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OML (Outline Markup Language) is an XML format for outlines. It was originally proposed by Ray Grieselhuber. The specification is designed to build upon the concepts found in OPML, with the goal of fixing some of its limitations.
OML has a structure similar to OPML. Its advocates claim that although it is as simple and as flexible as OPML, its extension mechanism is better than that of OPML. Instead of letting users add attributes freely, OML introduces an <item> element (child element of <outline>); instances of the <item> element may be added freely.
The resulting documents are claimed to be easier to parse than equivalent OPML documents. Readers of OPML never know what attributes others may have added to standard elements; so an element the reader wants to parse may contain a mixture of known and unknown attributes. This claimed disadvantage of OPML actually applies to any XML-based format, including OML, because XML namespaces may add attributes to existing tags; however, OPML is unusual in its enthusiasm for free-form definition of new attributes. In OML, extensions are added in the form of <item>s instead; an unknown <item> may be discarded without harming known data elsewhere in the file. The approach taken by OML is designed to be more in keeping with the approach of other XML-based languages and with the philosophy of some standards organizations.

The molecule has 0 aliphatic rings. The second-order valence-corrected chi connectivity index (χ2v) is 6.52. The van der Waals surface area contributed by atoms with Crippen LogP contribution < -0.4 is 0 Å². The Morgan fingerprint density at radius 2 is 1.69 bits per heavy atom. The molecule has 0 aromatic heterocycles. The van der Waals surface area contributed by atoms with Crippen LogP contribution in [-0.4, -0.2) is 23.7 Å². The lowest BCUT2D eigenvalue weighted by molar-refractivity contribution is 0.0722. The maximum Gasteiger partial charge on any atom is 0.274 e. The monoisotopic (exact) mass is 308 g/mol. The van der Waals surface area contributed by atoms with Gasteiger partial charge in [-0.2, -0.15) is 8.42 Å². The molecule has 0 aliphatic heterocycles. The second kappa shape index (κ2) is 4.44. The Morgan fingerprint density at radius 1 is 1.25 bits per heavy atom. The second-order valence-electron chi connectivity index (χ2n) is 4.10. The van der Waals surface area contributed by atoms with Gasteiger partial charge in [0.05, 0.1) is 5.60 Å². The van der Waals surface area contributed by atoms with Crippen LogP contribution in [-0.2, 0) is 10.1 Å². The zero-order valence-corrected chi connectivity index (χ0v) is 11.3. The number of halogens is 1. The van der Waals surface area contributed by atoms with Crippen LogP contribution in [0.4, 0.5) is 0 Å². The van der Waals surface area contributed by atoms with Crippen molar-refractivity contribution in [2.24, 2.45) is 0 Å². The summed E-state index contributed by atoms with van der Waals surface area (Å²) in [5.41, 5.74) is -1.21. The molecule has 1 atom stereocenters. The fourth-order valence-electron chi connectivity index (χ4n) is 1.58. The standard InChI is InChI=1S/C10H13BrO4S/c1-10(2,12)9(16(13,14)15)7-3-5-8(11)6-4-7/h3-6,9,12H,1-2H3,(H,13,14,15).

Despite its claimed advantages, OML has not seen wide use. Reasons for the greater popularity of OPML may include the relative newness of OML (finalized in May 2003), and non-technical political issues between members of the XML community.
Critics of OML point out OML doesn't have a mechanism to preserve whitespace. Some have also found the distinction between <item> and <data> unnecessary.
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